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Tanimbar Corella’s eating behaviour

on 14th November 2009

In August 2009, Lim Poh Bee chanced upon a Tanimbar Corella (Cacatua goffini) chomping on the green fruits of the pong pong (Cerbera odollam) at Pasir Ris. Using one foot to cling tightly on to the perch, the bird uses the other foot to grasp the large, smooth fruit, its sharp claws getting a firm hold on the fruit. It then uses its strong sharp bill to take a few large bites before abandoning the fruit.

This introduced parrot has adapted well to its new environment, having found its food niche in the urban areas of Singapore. It regularly eats fruits that other animals avoid. The hard fruits of the pong pong is one of them, eaten when still green. Once they ripen, they become hard and fibrous.

The bird also takes the long, hard pods of the golden shower (Cassia fistula), perching on a nearby branch to chew on the pods or grasping the pod with both feet to take bites on it. This is an exotic roadside tree, planted for its attractive bunches of yellow flowers.

In the case of the starfruit (Averrhoa carambola), another exotic tree, it walks from branch to branch grasping one green fruit after another. It then brings the fruit to its bill where the seeds are extracted. The rest of the fruit is discarded, giving the impression that it is a wasteful eater. But the bird is a messy eater.

Image by Lim Poh Bee.

If you like this post please tap on the Like button at the left bottom of page. Any views and opinions expressed in this article are solely those of the authors/contributors, and are not endorsed by the Lee Kong Chian Natural History Museum (LKCNHM, NUS) or its affiliated institutions. Readers are encouraged to use their discretion before making any decisions or judgements based on the information presented.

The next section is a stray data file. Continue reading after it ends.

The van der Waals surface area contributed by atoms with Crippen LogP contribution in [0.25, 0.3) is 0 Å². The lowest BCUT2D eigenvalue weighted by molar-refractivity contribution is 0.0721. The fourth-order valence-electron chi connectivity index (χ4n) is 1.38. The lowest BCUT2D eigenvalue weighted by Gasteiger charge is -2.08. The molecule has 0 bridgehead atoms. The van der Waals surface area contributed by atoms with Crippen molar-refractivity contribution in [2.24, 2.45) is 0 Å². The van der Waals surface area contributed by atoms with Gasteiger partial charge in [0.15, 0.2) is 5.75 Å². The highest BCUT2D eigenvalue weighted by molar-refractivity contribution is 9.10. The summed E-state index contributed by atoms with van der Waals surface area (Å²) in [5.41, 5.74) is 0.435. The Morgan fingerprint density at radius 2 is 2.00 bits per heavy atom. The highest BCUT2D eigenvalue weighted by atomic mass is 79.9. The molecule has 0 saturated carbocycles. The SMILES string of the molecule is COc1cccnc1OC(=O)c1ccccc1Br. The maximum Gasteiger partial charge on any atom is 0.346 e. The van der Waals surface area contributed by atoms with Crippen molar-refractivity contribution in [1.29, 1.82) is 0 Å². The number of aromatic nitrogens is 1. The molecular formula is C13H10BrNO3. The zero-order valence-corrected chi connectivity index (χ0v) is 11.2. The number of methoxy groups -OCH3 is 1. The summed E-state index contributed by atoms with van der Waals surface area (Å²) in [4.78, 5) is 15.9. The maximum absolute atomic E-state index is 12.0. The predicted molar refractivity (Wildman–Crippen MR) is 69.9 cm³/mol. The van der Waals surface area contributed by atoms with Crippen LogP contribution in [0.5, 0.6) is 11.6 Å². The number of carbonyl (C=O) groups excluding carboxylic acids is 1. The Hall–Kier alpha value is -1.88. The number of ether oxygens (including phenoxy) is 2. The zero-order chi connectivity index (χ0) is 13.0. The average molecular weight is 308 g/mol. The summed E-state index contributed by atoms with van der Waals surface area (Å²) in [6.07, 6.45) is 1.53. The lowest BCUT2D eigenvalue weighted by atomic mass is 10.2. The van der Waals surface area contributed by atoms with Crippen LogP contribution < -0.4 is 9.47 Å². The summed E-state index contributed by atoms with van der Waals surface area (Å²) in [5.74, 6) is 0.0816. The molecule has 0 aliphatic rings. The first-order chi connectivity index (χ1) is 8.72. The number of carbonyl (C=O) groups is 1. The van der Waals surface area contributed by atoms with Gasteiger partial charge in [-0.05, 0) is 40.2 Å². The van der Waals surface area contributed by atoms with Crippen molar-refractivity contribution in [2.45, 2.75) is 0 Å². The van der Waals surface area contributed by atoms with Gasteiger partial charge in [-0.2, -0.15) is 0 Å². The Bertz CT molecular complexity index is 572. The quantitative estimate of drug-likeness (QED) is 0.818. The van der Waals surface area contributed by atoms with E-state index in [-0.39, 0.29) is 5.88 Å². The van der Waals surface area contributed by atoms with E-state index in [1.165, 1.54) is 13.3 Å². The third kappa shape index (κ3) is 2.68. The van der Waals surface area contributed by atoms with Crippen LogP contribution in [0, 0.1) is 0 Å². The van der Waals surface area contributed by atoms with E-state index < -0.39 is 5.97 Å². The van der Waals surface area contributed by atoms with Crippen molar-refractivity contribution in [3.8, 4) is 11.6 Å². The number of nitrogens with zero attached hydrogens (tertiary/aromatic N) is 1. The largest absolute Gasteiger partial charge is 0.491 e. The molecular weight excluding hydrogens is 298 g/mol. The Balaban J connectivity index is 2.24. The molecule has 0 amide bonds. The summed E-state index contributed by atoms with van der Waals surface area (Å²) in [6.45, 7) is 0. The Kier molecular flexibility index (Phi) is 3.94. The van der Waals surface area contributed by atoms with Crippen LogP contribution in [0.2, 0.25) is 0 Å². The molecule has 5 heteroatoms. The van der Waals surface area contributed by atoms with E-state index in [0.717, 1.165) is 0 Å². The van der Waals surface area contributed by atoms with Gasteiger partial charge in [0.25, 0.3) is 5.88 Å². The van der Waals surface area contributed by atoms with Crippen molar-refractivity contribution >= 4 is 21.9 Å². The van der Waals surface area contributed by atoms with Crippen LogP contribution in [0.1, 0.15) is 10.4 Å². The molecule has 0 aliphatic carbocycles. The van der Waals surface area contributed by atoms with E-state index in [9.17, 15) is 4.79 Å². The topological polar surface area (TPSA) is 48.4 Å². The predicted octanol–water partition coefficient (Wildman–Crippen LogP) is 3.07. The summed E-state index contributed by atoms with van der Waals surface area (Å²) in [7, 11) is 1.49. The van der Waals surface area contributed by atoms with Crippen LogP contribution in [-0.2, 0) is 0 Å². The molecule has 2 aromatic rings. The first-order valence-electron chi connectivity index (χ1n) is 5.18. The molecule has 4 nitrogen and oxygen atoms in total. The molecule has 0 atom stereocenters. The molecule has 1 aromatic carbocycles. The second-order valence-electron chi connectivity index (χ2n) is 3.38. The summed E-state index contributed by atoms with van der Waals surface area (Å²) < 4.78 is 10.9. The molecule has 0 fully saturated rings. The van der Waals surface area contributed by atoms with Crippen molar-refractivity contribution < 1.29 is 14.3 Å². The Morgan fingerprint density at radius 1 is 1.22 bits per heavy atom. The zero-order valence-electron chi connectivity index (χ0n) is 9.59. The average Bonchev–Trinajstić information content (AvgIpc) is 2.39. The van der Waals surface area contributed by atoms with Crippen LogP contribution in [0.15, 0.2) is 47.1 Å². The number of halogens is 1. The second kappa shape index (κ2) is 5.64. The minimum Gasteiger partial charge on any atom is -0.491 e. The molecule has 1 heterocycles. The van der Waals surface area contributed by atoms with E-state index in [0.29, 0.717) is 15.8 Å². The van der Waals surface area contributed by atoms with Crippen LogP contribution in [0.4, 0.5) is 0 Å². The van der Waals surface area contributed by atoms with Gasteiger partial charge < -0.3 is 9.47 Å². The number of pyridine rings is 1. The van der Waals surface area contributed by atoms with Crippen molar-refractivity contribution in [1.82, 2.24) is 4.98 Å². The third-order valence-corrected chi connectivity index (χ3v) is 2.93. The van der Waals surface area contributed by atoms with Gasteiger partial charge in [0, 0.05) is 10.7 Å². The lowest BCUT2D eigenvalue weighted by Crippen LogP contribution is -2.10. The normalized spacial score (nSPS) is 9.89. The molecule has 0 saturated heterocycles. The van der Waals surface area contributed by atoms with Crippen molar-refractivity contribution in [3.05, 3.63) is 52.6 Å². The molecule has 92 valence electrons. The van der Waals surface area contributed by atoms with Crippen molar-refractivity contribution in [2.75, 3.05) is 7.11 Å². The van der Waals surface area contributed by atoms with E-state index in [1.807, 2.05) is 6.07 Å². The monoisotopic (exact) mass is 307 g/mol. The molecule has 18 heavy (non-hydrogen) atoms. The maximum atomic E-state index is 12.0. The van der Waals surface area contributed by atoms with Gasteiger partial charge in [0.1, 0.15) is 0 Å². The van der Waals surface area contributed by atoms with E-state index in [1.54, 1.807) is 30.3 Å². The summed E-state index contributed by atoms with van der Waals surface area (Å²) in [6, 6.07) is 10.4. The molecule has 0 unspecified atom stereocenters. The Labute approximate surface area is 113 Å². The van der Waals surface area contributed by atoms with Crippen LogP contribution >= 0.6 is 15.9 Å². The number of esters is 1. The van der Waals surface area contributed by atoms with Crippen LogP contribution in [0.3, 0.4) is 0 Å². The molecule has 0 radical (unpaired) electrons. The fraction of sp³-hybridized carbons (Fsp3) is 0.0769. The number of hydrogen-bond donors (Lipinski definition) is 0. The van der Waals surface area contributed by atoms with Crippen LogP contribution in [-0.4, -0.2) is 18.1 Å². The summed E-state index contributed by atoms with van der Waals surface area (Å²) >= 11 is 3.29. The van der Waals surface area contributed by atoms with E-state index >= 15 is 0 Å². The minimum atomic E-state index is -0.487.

YC Wee

Dr Wee played a significant role as a green advocate in Singapore through his extensive involvement in various organizations and committees: as Secretary and Chairman for the Malayan Nature Society (Singapore Branch), and with the Nature Society (Singapore) as founding President (1978-1995). He has also served in the Nature Reserve Board (1987-1989), Nature Reserves Committee (1990-1996), National Council on the Environment/Singapore Environment Council (1992-1996), Work-Group on Nature Conservation (1992) and Inter-Varsity Council on the Environment (1995-1997). He is Patron of the Singapore Gardening Society and was appointed Honorary Museum Associate of the Lee Kong Chian Natural History Museum (LKCNHM) in 2012. In 2005, Dr Wee started the Bird Ecology Study Group. With more than 6,000 entries, the website has become a valuable resource consulted by students, birdwatchers and researchers locally and internationally. The views and opinions expressed in this article are his own, and do not represent those of LKCNHM, the National University of Singapore or its affiliated institutions.

Other posts by YC Wee

5 Responses

  1. Only the seeds are poisonous. Local schools, I am told, use the seeds to poison rats. The flesh around the seeds is apparently not poisonous.

  2. Pingback: cacatua

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